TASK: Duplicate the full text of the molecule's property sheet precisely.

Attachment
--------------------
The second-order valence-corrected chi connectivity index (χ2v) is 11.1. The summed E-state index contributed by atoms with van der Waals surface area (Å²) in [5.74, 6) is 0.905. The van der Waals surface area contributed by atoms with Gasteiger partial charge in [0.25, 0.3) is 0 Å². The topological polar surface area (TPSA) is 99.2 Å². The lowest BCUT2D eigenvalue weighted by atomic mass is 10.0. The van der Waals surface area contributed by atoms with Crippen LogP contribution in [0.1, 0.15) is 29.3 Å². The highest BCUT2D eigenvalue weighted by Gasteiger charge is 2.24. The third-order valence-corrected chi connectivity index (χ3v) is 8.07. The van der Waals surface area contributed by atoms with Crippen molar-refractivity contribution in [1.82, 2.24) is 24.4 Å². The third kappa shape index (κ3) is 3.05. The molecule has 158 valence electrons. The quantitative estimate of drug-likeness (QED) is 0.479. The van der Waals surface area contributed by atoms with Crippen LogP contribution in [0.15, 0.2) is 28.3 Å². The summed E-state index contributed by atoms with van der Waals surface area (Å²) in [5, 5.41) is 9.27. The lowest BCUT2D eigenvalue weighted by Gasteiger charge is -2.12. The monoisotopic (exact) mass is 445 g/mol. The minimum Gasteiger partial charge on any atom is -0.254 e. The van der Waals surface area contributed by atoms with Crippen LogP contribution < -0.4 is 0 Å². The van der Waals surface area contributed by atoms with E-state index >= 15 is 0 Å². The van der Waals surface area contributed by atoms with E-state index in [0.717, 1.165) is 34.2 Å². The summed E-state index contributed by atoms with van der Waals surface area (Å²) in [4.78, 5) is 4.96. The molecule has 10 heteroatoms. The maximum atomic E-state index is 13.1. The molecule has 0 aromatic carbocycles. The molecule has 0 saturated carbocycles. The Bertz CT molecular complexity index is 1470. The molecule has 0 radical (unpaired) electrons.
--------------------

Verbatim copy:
The second-order valence-corrected chi connectivity index (χ2v) is 11.1. The summed E-state index contributed by atoms with van der Waals surface area (Å²) in [5.74, 6) is 0.905. The van der Waals surface area contributed by atoms with Gasteiger partial charge in [0.25, 0.3) is 0 Å². The topological polar surface area (TPSA) is 99.2 Å². The lowest BCUT2D eigenvalue weighted by atomic mass is 10.0. The van der Waals surface area contributed by atoms with Crippen LogP contribution in [0.1, 0.15) is 29.3 Å². The highest BCUT2D eigenvalue weighted by Gasteiger charge is 2.24. The third-order valence-corrected chi connectivity index (χ3v) is 8.07. The van der Waals surface area contributed by atoms with Crippen molar-refractivity contribution in [1.82, 2.24) is 24.4 Å². The third kappa shape index (κ3) is 3.05. The molecule has 158 valence electrons. The quantitative estimate of drug-likeness (QED) is 0.479. The van der Waals surface area contributed by atoms with Crippen LogP contribution in [0.15, 0.2) is 28.3 Å². The summed E-state index contributed by atoms with van der Waals surface area (Å²) in [5, 5.41) is 9.27. The lowest BCUT2D eigenvalue weighted by Gasteiger charge is -2.12. The monoisotopic (exact) mass is 445 g/mol. The minimum Gasteiger partial charge on any atom is -0.254 e. The van der Waals surface area contributed by atoms with Crippen LogP contribution < -0.4 is 0 Å². The van der Waals surface area contributed by atoms with E-state index >= 15 is 0 Å². The van der Waals surface area contributed by atoms with E-state index in [0.717, 1.165) is 34.2 Å². The summed E-state index contributed by atoms with van der Waals surface area (Å²) in [4.78, 5) is 4.96. The molecule has 10 heteroatoms. The maximum atomic E-state index is 13.1. The molecule has 0 aromatic carbocycles. The molecule has 0 saturated carbocycles. The Bertz CT molecular complexity index is 1470. The molecule has 0 radical (unpaired) electrons.